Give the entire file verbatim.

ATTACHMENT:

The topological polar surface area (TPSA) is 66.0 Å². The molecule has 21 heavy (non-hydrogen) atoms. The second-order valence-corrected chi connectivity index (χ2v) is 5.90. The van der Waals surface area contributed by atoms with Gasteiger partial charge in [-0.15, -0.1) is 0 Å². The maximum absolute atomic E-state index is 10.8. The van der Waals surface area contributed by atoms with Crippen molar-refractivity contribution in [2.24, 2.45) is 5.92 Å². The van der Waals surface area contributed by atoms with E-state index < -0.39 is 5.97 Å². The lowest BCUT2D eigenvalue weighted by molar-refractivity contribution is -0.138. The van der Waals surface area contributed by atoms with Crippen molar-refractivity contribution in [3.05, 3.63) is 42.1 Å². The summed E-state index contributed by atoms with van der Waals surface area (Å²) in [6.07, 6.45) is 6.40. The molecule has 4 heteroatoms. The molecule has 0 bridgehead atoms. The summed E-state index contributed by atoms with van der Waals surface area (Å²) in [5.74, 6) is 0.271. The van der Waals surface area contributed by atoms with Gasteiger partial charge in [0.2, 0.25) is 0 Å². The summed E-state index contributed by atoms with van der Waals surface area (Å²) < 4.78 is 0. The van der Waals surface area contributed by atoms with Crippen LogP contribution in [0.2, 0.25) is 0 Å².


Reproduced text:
The topological polar surface area (TPSA) is 66.0 Å². The molecule has 21 heavy (non-hydrogen) atoms. The second-order valence-corrected chi connectivity index (χ2v) is 5.90. The van der Waals surface area contributed by atoms with Gasteiger partial charge in [-0.15, -0.1) is 0 Å². The maximum absolute atomic E-state index is 10.8. The van der Waals surface area contributed by atoms with Crippen molar-refractivity contribution in [2.24, 2.45) is 5.92 Å². The van der Waals surface area contributed by atoms with E-state index < -0.39 is 5.97 Å². The lowest BCUT2D eigenvalue weighted by molar-refractivity contribution is -0.138. The van der Waals surface area contributed by atoms with Crippen molar-refractivity contribution in [3.05, 3.63) is 42.1 Å². The summed E-state index contributed by atoms with van der Waals surface area (Å²) in [6.07, 6.45) is 6.40. The molecule has 4 heteroatoms. The molecule has 0 bridgehead atoms. The summed E-state index contributed by atoms with van der Waals surface area (Å²) in [5.74, 6) is 0.271. The van der Waals surface area contributed by atoms with Gasteiger partial charge in [0.2, 0.25) is 0 Å². The summed E-state index contributed by atoms with van der Waals surface area (Å²) < 4.78 is 0. The van der Waals surface area contributed by atoms with Crippen LogP contribution in [0.2, 0.25) is 0 Å².